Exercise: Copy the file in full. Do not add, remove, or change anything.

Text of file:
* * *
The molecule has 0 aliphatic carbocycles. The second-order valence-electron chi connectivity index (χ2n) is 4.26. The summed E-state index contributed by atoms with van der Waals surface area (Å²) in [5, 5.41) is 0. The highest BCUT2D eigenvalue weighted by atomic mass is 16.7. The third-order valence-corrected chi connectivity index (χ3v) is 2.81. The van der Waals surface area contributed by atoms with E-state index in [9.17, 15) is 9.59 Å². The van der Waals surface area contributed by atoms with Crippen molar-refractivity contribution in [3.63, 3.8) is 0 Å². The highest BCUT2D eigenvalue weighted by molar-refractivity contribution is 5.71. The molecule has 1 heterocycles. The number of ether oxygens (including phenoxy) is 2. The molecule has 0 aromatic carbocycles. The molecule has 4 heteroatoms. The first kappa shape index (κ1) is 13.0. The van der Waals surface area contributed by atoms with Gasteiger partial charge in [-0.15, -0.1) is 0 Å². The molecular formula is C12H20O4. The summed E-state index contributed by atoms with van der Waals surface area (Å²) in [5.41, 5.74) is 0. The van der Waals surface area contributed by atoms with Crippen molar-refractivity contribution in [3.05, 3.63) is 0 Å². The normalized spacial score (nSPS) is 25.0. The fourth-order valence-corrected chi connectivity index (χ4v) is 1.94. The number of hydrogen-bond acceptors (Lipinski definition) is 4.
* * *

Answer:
The molecule has 0 aliphatic carbocycles. The second-order valence-electron chi connectivity index (χ2n) is 4.26. The summed E-state index contributed by atoms with van der Waals surface area (Å²) in [5, 5.41) is 0. The highest BCUT2D eigenvalue weighted by atomic mass is 16.7. The third-order valence-corrected chi connectivity index (χ3v) is 2.81. The van der Waals surface area contributed by atoms with E-state index in [9.17, 15) is 9.59 Å². The van der Waals surface area contributed by atoms with Crippen molar-refractivity contribution in [3.63, 3.8) is 0 Å². The highest BCUT2D eigenvalue weighted by molar-refractivity contribution is 5.71. The molecule has 1 heterocycles. The number of ether oxygens (including phenoxy) is 2. The molecule has 0 aromatic carbocycles. The molecule has 4 heteroatoms. The first kappa shape index (κ1) is 13.0. The van der Waals surface area contributed by atoms with Gasteiger partial charge in [-0.15, -0.1) is 0 Å². The molecular formula is C12H20O4. The summed E-state index contributed by atoms with van der Waals surface area (Å²) in [5.41, 5.74) is 0. The van der Waals surface area contributed by atoms with Crippen molar-refractivity contribution in [3.05, 3.63) is 0 Å². The normalized spacial score (nSPS) is 25.0. The fourth-order valence-corrected chi connectivity index (χ4v) is 1.94. The number of hydrogen-bond acceptors (Lipinski definition) is 4.